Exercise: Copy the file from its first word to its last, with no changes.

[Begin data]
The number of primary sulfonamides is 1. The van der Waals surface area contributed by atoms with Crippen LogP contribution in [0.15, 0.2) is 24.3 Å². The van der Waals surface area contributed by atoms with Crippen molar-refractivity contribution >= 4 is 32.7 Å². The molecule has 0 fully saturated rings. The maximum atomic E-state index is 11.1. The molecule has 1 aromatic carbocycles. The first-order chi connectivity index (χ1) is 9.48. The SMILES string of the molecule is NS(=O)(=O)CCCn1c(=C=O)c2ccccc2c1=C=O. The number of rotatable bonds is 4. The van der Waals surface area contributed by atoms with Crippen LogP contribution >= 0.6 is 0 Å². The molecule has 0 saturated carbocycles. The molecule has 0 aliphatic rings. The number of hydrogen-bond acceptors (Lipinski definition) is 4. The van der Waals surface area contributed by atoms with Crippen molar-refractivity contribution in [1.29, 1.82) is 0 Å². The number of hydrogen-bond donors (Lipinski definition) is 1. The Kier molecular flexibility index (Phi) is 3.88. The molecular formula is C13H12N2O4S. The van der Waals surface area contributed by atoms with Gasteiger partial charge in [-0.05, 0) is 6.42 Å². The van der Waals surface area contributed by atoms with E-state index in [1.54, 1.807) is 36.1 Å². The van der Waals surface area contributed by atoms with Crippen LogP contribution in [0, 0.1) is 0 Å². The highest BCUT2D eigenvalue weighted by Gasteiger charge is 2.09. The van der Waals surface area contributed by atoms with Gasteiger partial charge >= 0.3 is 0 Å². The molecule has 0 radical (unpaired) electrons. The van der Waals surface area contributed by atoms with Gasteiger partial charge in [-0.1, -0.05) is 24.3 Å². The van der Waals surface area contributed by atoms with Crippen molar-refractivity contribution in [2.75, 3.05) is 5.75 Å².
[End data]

The number of primary sulfonamides is 1. The van der Waals surface area contributed by atoms with Crippen LogP contribution in [0.15, 0.2) is 24.3 Å². The van der Waals surface area contributed by atoms with Crippen molar-refractivity contribution >= 4 is 32.7 Å². The molecule has 0 fully saturated rings. The maximum atomic E-state index is 11.1. The molecule has 1 aromatic carbocycles. The first-order chi connectivity index (χ1) is 9.48. The SMILES string of the molecule is NS(=O)(=O)CCCn1c(=C=O)c2ccccc2c1=C=O. The number of rotatable bonds is 4. The van der Waals surface area contributed by atoms with Crippen LogP contribution >= 0.6 is 0 Å². The molecule has 0 saturated carbocycles. The molecule has 0 aliphatic rings. The number of hydrogen-bond acceptors (Lipinski definition) is 4. The van der Waals surface area contributed by atoms with Crippen molar-refractivity contribution in [1.29, 1.82) is 0 Å². The number of hydrogen-bond donors (Lipinski definition) is 1. The Kier molecular flexibility index (Phi) is 3.88. The molecular formula is C13H12N2O4S. The van der Waals surface area contributed by atoms with Gasteiger partial charge in [-0.05, 0) is 6.42 Å². The van der Waals surface area contributed by atoms with E-state index in [1.54, 1.807) is 36.1 Å². The van der Waals surface area contributed by atoms with Crippen LogP contribution in [0, 0.1) is 0 Å². The highest BCUT2D eigenvalue weighted by Gasteiger charge is 2.09. The van der Waals surface area contributed by atoms with Gasteiger partial charge >= 0.3 is 0 Å². The molecule has 0 radical (unpaired) electrons. The van der Waals surface area contributed by atoms with Gasteiger partial charge in [-0.1, -0.05) is 24.3 Å². The van der Waals surface area contributed by atoms with Crippen molar-refractivity contribution in [2.75, 3.05) is 5.75 Å².